Commissioners caught off guard by $130,000 spent on LPD sex scandal damage control

City manager hired firm to control city's image

LAKELAND, Fla. - The City of Lakeland's public relations problem only seems to get worse.

Commissioners expressed surprise and disappointment during a meeting Monday about the $130,000 the city spent on a firm to handle damage control last year during the headline-making LPD sex scandal.

City Manager Doug Thomas hired the Tampa-based PR firm to craft the press conferences and to control the city's response to the scandal with the hopes of closing the door to a lawsuit down the road with Sue Eberle, the woman at the center of it.

David Linesch, Eberle's lawyer, blasted the city's move last week.

"It's about trying to spin a tale, a tale that's obviously defensive," he said.

Commissioners are partially to blame, since the majority agreed to allow Thomas to hire the firm. But nobody asked how much it would cost.

"I probably should have, but I did not," said Commissioner Don Selvage. "It's really hard to quantify whether it was well spent or not. We have to trust his judgment."

Some commissioners admit they regret not following up with Thomas to ensure costs didn't get out of control as the scandal evolved over several months last year.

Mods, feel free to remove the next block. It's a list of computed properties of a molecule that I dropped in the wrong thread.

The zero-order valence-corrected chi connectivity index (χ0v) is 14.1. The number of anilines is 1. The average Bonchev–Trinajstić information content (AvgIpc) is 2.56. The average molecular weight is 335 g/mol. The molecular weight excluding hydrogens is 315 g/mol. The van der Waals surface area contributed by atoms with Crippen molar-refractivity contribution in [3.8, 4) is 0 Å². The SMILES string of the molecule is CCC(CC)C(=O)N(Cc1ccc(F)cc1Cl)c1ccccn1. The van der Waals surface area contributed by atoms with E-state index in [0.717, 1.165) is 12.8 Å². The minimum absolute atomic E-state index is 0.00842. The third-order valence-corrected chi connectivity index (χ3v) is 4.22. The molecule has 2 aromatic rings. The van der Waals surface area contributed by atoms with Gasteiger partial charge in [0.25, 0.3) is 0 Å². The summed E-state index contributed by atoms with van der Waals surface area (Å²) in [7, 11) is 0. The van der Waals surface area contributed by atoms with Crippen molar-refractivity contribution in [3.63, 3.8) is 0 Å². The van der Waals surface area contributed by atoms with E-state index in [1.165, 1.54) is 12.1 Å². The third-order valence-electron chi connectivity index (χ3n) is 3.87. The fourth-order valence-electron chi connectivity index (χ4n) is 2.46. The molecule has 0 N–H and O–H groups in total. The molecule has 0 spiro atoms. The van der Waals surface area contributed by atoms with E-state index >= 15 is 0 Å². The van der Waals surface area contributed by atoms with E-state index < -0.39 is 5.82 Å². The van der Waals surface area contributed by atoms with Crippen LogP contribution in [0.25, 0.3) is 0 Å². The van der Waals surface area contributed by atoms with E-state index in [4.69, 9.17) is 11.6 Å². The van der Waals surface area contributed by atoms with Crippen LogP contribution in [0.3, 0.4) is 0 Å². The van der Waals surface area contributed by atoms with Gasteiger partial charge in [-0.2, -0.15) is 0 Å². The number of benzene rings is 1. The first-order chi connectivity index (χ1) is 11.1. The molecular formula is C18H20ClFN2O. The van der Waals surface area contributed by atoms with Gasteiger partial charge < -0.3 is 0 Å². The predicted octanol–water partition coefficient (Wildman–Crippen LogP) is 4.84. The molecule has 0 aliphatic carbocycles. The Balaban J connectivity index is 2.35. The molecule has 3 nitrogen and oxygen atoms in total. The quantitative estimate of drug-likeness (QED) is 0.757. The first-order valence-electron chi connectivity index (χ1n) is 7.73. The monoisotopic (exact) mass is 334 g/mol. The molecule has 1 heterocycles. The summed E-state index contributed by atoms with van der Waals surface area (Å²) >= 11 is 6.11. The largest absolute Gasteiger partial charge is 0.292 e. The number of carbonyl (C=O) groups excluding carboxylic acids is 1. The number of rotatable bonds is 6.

Others wish the city manager was more forthcoming.

"I don't think we got our money's worth, number one. And number two, we spent far more money than I think any of us would have approved had they brought it back to us," Mayor Howard Wiggs said.

Commissioners discussed putting a cap on future spending to avoid another controversy down the road because now the firm hired to control the city's image is creating a PR problem itself.

"To me, he spends money like a drunken sailor," one Lakeland taxpayer said about Thomas during the public comment portion of Monday's meeting.

Thomas couldn't defend himself because he's on medical leave, recovering from hip surgery. But Commissioner Keith Merritt defended him, saying Thomas tried to save the city from even more legal trouble.

"The truth is, I think we could have been better informed," he said. "But it's one of those things where you make a judgment call and hope that it's a good one."

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